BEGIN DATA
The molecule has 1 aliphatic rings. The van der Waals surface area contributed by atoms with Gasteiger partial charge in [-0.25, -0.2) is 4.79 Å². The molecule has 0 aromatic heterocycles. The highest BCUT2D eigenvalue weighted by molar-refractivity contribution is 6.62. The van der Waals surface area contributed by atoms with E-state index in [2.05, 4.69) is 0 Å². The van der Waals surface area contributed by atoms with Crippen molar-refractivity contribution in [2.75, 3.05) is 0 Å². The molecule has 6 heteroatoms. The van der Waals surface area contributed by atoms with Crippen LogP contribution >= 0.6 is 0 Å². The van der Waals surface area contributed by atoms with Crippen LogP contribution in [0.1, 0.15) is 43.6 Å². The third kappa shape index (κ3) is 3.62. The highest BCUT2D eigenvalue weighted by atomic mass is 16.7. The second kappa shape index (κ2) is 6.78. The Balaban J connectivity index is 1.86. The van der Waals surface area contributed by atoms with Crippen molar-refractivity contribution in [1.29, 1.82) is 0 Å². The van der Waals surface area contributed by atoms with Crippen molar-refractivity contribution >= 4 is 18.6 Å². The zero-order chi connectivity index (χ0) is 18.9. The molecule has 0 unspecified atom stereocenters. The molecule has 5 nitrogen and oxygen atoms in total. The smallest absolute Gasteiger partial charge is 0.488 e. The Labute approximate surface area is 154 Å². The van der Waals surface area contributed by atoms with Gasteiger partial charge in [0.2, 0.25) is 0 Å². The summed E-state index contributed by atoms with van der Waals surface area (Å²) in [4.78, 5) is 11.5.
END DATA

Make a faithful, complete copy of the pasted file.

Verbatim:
The molecule has 1 aliphatic rings. The van der Waals surface area contributed by atoms with Gasteiger partial charge in [-0.25, -0.2) is 4.79 Å². The molecule has 0 aromatic heterocycles. The highest BCUT2D eigenvalue weighted by molar-refractivity contribution is 6.62. The van der Waals surface area contributed by atoms with E-state index in [2.05, 4.69) is 0 Å². The van der Waals surface area contributed by atoms with Crippen molar-refractivity contribution in [2.75, 3.05) is 0 Å². The molecule has 6 heteroatoms. The van der Waals surface area contributed by atoms with Crippen LogP contribution >= 0.6 is 0 Å². The van der Waals surface area contributed by atoms with Crippen LogP contribution in [0.1, 0.15) is 43.6 Å². The third kappa shape index (κ3) is 3.62. The highest BCUT2D eigenvalue weighted by atomic mass is 16.7. The second kappa shape index (κ2) is 6.78. The Balaban J connectivity index is 1.86. The van der Waals surface area contributed by atoms with Crippen molar-refractivity contribution in [1.29, 1.82) is 0 Å². The van der Waals surface area contributed by atoms with Crippen molar-refractivity contribution >= 4 is 18.6 Å². The zero-order chi connectivity index (χ0) is 18.9. The molecule has 0 unspecified atom stereocenters. The molecule has 5 nitrogen and oxygen atoms in total. The smallest absolute Gasteiger partial charge is 0.488 e. The Labute approximate surface area is 154 Å². The van der Waals surface area contributed by atoms with Gasteiger partial charge in [0.2, 0.25) is 0 Å². The summed E-state index contributed by atoms with van der Waals surface area (Å²) in [4.78, 5) is 11.5.